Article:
Olly Stabler is a portrait, commercial and event photographer based in Leicester, UK. He photographs for three major agencies as well as his local newspaper; shooting everything from music events through to weddings.

To see more from Olly, follow him on 500px, visit his website, or connect with him on Facebook and Twitter.

Promoting your photography business can be stressful and costly at times, especially when you are first getting started. I have therefore written this post to introduce you to 5 ways that you can market your photography business for under $100 each.

Front of cafe in Verona by Geert van Leeuwen on 500px.com

1. Put up a Canvas in an Art Cafe – Estimated Cost: $100

Visit different cafes in the area that you want to reach out to and approach those that you think will suit the photography you capture. Most cafes will ask for around 20% commission, so make sure you include this in your pricing once you have enquired. The cost to print out a big enough canvas will be no more than $100, and having your work on show will give you great exposure and hopefully lead to sales.

If you sell your canvas, the cafe is likely to want to put up more of your work, as you will also be making them money. I recently wrote a guide on preparing photos for canvas print that may be helpful to look over before approaching cafes in your area.

The Letter by Dina Belenko on 500px.com

2. Guest Post – Estimated Cost: $0

Guest posting is ideal for creating exposure and costs nothing but time. Many people don’t consider guest posting as an option; they feel they need to be an outstanding professional photographer and writer in order to add value to content online.

However, I have been shooting for a year and half and know that I am not a strong writer, which I why I call upon the help of one of my friends who is a professional copywriter. They suggest changes and correct errors in my posts—the ideas and experiences are all mine, but there is no harm in having someone edit your work.

If you can write a guest post that includes a link back to your website this will help you with your natural Google rankings, ensuring that more people will find your business and contact you for bookings.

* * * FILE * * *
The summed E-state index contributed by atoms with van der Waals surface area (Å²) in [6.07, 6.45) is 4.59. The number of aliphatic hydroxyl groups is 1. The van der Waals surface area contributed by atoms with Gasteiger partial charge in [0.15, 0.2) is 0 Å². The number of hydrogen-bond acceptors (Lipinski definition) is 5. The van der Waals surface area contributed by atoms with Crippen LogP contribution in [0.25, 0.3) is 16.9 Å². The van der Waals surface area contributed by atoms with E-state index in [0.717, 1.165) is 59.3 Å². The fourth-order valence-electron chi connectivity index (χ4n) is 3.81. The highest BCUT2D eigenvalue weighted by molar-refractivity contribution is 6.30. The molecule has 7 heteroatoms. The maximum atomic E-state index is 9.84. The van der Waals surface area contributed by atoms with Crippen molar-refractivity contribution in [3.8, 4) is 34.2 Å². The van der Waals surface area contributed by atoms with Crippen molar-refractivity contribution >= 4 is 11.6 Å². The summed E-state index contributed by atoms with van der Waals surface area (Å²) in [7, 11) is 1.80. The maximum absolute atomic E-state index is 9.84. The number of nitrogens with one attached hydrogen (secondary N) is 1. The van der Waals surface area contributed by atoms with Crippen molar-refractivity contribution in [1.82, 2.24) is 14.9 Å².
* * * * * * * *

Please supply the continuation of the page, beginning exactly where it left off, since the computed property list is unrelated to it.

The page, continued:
Safety In Good Hands by Ben Robson on 500px.com

3. Donate Your Time to a Charity – Estimated Cost: $10

Many people debate the advantages and disadvantages of working for free, with one of the most common cons being that you are often associated with doing free work, which can be detrimental for your brand. Having said that, one of the ways you can work for free without negatively affecting your brand is to work with a charity on an upcoming auction by donating a headshot session or a portrait shoot for the charity to auction off.

Many charities are supported by commercial businesses, so there is a possibility that a commercial business could end up purchasing your product. If you do a good job, you may get more work from them and anyone else they happen to tell about you.

I have done this myself, and gained a client from it. If you attend the auction itself, you can arrange for a chance to show off your best photos to the attendees, and you may find that people who missed out on winning the bid may approach you after if you network with them well.

Nice by Cheglakov  Eugene  on 500px.com

4. Email List – Estimated Cost: $100

This is a great way to remind existing clients and potential clients that your brand still exists. All you do is send out an informational email detailing what your company has done over the last month, including any killer shots that you have taken. It is a great idea to showcase the offers you have on and to discuss a few unique selling points that make your photos look better than anyone else’s.

I would recommend using a service like MailChimp with a custom template so that your branding is consistent with your website. Using a custom template will also ensure that those familiar with the software you are using will know that you have invested time and money in your brand.

The $100 estimated cost is to cover the time of a graphic designer who can make you a custom template. Essentially, the more time you put into making your emails look good, the better. But don’t make the mistake of sending out too many emails—one a month is standard.

Cathy 1 by Brian Wilson on 500px.com

5. Post out Promotional Postcards – Cost: $70

You can print 100 postcards for about $35-40, and I would advise you have photos on one side and a written message on the other. If you want to mail all 100, your costs will be roughly $46 (assuming you are in the US).

If you are looking to do this as cheaply as possible, the most inexpensive solution would be to post these cards yourself, and as you will usually be targeting your local area, this shouldn’t cost too much in gas. Companies such as PS Print offer a mailing service as well, if you don’t have the time to send them out yourself.

You won’t need a graphic designer for these prints, since you will only need a few photos, your logo, and a short message aimed at prospective clients. As with the email designs, if you can’t create something that looks slick, professional, and effectively shows off your photography skills, it is worth spending the extra money on a designer who will create a design that does your work justice.